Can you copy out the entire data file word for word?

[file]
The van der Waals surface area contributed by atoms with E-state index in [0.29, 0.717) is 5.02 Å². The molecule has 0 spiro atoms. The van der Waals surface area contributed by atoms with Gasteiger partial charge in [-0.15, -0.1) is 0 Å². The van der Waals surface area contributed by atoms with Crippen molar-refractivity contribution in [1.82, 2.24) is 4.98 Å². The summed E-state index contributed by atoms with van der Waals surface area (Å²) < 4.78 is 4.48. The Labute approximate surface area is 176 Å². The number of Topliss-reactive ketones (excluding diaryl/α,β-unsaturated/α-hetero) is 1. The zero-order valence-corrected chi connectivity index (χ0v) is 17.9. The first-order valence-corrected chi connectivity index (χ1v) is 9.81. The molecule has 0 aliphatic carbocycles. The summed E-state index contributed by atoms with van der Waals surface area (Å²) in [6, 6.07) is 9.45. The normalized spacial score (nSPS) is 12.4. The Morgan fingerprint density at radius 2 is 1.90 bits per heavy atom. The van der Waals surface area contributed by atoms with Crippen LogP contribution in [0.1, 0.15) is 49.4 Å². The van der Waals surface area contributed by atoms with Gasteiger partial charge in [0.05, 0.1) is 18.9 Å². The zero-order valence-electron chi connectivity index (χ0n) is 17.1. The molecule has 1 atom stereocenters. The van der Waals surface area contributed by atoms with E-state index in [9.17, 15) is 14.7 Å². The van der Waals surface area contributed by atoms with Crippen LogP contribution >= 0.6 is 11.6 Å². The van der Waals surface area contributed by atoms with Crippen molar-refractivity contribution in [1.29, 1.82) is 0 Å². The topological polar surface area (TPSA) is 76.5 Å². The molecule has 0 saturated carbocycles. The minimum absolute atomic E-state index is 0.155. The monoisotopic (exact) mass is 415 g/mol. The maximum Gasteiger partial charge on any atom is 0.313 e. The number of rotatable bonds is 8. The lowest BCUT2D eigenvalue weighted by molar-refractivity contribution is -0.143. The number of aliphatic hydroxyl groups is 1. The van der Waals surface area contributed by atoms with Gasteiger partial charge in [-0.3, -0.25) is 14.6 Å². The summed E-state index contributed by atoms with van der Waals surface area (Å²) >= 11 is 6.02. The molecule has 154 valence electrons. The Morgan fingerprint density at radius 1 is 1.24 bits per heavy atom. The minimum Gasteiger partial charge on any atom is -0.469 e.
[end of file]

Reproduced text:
The van der Waals surface area contributed by atoms with E-state index in [0.29, 0.717) is 5.02 Å². The molecule has 0 spiro atoms. The van der Waals surface area contributed by atoms with Gasteiger partial charge in [-0.15, -0.1) is 0 Å². The van der Waals surface area contributed by atoms with Crippen molar-refractivity contribution in [1.82, 2.24) is 4.98 Å². The summed E-state index contributed by atoms with van der Waals surface area (Å²) < 4.78 is 4.48. The Labute approximate surface area is 176 Å². The number of Topliss-reactive ketones (excluding diaryl/α,β-unsaturated/α-hetero) is 1. The zero-order valence-corrected chi connectivity index (χ0v) is 17.9. The first-order valence-corrected chi connectivity index (χ1v) is 9.81. The molecule has 0 aliphatic carbocycles. The summed E-state index contributed by atoms with van der Waals surface area (Å²) in [6, 6.07) is 9.45. The normalized spacial score (nSPS) is 12.4. The Morgan fingerprint density at radius 2 is 1.90 bits per heavy atom. The van der Waals surface area contributed by atoms with Crippen LogP contribution in [0.1, 0.15) is 49.4 Å². The van der Waals surface area contributed by atoms with Gasteiger partial charge in [0.05, 0.1) is 18.9 Å². The zero-order valence-electron chi connectivity index (χ0n) is 17.1. The molecule has 1 atom stereocenters. The van der Waals surface area contributed by atoms with E-state index in [9.17, 15) is 14.7 Å². The van der Waals surface area contributed by atoms with Crippen LogP contribution >= 0.6 is 11.6 Å². The van der Waals surface area contributed by atoms with Crippen molar-refractivity contribution in [1.29, 1.82) is 0 Å². The topological polar surface area (TPSA) is 76.5 Å². The molecule has 0 saturated carbocycles. The minimum absolute atomic E-state index is 0.155. The monoisotopic (exact) mass is 415 g/mol. The maximum Gasteiger partial charge on any atom is 0.313 e. The number of rotatable bonds is 8. The lowest BCUT2D eigenvalue weighted by molar-refractivity contribution is -0.143. The number of aliphatic hydroxyl groups is 1. The van der Waals surface area contributed by atoms with Gasteiger partial charge in [-0.3, -0.25) is 14.6 Å². The summed E-state index contributed by atoms with van der Waals surface area (Å²) >= 11 is 6.02. The molecule has 154 valence electrons. The Morgan fingerprint density at radius 1 is 1.24 bits per heavy atom. The minimum Gasteiger partial charge on any atom is -0.469 e.